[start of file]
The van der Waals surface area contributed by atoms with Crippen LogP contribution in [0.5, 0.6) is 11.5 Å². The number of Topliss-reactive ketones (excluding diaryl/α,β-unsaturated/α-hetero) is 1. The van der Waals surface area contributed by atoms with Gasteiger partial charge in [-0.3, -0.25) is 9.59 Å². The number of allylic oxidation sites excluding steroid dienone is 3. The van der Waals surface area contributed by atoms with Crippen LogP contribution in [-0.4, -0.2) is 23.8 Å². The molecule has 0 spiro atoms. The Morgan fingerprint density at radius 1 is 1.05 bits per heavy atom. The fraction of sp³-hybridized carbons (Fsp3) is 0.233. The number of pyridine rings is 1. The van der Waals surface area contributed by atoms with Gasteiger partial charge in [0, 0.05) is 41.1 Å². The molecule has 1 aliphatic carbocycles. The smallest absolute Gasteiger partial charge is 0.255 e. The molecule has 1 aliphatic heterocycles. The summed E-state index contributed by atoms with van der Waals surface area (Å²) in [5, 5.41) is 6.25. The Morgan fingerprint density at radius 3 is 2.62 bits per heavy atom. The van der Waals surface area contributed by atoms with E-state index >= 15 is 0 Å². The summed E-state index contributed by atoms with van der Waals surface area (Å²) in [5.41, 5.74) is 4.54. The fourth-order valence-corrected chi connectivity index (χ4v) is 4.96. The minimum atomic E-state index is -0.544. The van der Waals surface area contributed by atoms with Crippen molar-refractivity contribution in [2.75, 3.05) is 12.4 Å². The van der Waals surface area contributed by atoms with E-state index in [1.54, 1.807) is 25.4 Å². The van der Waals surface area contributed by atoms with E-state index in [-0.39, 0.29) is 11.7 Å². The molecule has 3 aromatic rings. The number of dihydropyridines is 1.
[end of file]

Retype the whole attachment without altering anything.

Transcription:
The van der Waals surface area contributed by atoms with Crippen LogP contribution in [0.5, 0.6) is 11.5 Å². The number of Topliss-reactive ketones (excluding diaryl/α,β-unsaturated/α-hetero) is 1. The van der Waals surface area contributed by atoms with Gasteiger partial charge in [-0.3, -0.25) is 9.59 Å². The number of allylic oxidation sites excluding steroid dienone is 3. The van der Waals surface area contributed by atoms with Crippen LogP contribution in [-0.4, -0.2) is 23.8 Å². The molecule has 0 spiro atoms. The Morgan fingerprint density at radius 1 is 1.05 bits per heavy atom. The fraction of sp³-hybridized carbons (Fsp3) is 0.233. The number of pyridine rings is 1. The van der Waals surface area contributed by atoms with Gasteiger partial charge in [0, 0.05) is 41.1 Å². The molecule has 1 aliphatic carbocycles. The smallest absolute Gasteiger partial charge is 0.255 e. The molecule has 1 aliphatic heterocycles. The summed E-state index contributed by atoms with van der Waals surface area (Å²) in [5, 5.41) is 6.25. The Morgan fingerprint density at radius 3 is 2.62 bits per heavy atom. The van der Waals surface area contributed by atoms with E-state index >= 15 is 0 Å². The summed E-state index contributed by atoms with van der Waals surface area (Å²) in [5.41, 5.74) is 4.54. The fourth-order valence-corrected chi connectivity index (χ4v) is 4.96. The minimum atomic E-state index is -0.544. The van der Waals surface area contributed by atoms with Crippen molar-refractivity contribution in [2.75, 3.05) is 12.4 Å². The van der Waals surface area contributed by atoms with E-state index in [1.54, 1.807) is 25.4 Å². The van der Waals surface area contributed by atoms with E-state index in [-0.39, 0.29) is 11.7 Å². The molecule has 3 aromatic rings. The number of dihydropyridines is 1.